A dispute over a proposed affordable-housing project for youths at risk of homelessness has turned “toxic,” according to one member of the Board of Supervisors, which is scheduled to resolve the land-use battle later this month.
The Booker T. Washington Community Service Center, at 800 Presidio Ave., wants to build a 55-foot-high, 50-unit affordable-housing project for young adults at risk of homelessness, such as those coming out of the foster care system. The project, which would sit where several neighborhoods come together — including the Richmond, Western Addition, Presidio and Pacific Heights — creates the type of housing San Francisco sorely lacks, but it has neighbors fighting to scale it back.
On Monday, the debate heated up as those from both sides came to the board’s Land Use and Economic Development Committee hearing on legislation that would allow the project to exceed the area’s zoning restrictions. Opponents have filed an appeal of the Planning Commission’s approval of a special permit for the project, and they have challenged the environmental review of the development. The full board is scheduled to vote on all three, including the permit appeal, as early as next Tuesday.
A compromise remains elusive between neighbors and the center, and Supervisor Scott Wiener on Monday decried “the unfortunate and, I think, unnecessarily toxic dynamic that has formed around this project.”
Neighbors have hired well-known lobbyist Jon Kaufman of Solem and Associates, who has been meeting with Supervisor Mark Farrell, whose district includes the project site, and other city officials. Farrell has attempted to come up with a compromise on a scaled-back project. But there also is strong backing for the development as proposed.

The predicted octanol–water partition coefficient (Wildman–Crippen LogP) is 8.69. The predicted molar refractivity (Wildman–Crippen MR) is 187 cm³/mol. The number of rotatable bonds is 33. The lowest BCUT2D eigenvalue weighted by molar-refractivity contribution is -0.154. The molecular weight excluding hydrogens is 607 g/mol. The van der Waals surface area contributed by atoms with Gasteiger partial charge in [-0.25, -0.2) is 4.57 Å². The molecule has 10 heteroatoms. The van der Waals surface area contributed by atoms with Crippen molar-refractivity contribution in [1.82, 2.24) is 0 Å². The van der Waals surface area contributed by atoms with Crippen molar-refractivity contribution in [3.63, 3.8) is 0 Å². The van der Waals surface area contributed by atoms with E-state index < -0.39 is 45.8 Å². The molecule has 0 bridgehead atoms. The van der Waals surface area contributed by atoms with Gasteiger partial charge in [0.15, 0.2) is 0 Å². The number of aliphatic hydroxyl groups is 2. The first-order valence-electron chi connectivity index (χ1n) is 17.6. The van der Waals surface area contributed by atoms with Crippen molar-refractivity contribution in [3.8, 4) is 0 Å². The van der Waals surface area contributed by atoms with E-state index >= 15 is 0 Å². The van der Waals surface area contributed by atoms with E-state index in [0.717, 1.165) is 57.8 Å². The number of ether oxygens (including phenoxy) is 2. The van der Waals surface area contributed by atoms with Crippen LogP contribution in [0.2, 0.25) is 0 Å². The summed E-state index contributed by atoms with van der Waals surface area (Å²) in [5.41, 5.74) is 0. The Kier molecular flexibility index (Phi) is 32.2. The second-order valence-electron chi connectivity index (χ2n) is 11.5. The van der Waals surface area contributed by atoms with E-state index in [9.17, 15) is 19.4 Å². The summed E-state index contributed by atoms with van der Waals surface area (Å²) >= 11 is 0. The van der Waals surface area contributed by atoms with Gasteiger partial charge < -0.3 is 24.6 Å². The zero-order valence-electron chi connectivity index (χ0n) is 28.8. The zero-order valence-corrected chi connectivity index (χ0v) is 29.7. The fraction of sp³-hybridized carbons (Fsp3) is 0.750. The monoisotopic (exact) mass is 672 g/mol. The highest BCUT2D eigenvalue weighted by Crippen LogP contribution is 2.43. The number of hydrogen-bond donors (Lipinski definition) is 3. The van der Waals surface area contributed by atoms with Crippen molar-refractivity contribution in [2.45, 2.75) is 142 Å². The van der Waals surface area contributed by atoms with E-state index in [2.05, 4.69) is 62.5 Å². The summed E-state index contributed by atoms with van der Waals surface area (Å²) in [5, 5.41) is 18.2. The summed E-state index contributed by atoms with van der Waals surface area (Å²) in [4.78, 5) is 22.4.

“The scale of the project, it’s too big,” Kaufman said. “Right now, there are no units of housing on this site. It’s zoned for 28 units; 50 are proposed.”
Neighbors said they would support a 45-foot-tall building with 41 units, a compromise they had worked up with Farrell.
The center’s board president, Julian Davis, said a reduction in units would not work. “That is not financially feasible,” Davis said.
The project, which includes a child care center and a 175-seat gym, would exceed current allowed heights by 15 feet. The development, in partnership with the Mayor’s Office of Housing, would offer half the units to low-income residents and the other half to transitional youths aged 18 to 24.
“They often return at 18 with no support system, only fractured family ties,” Davis said. “And then when they do, there is no housing for them.”
Supervisor Eric Mar, who is chairman of the land-use committee, said reducing the project would cost The City between $500,000 to $1 million more and put a face behind the loss of units.
“The nine additional units are about people’s lives,” Mar said.
The City has a goal of creating 500 transitional-youth units by 2016.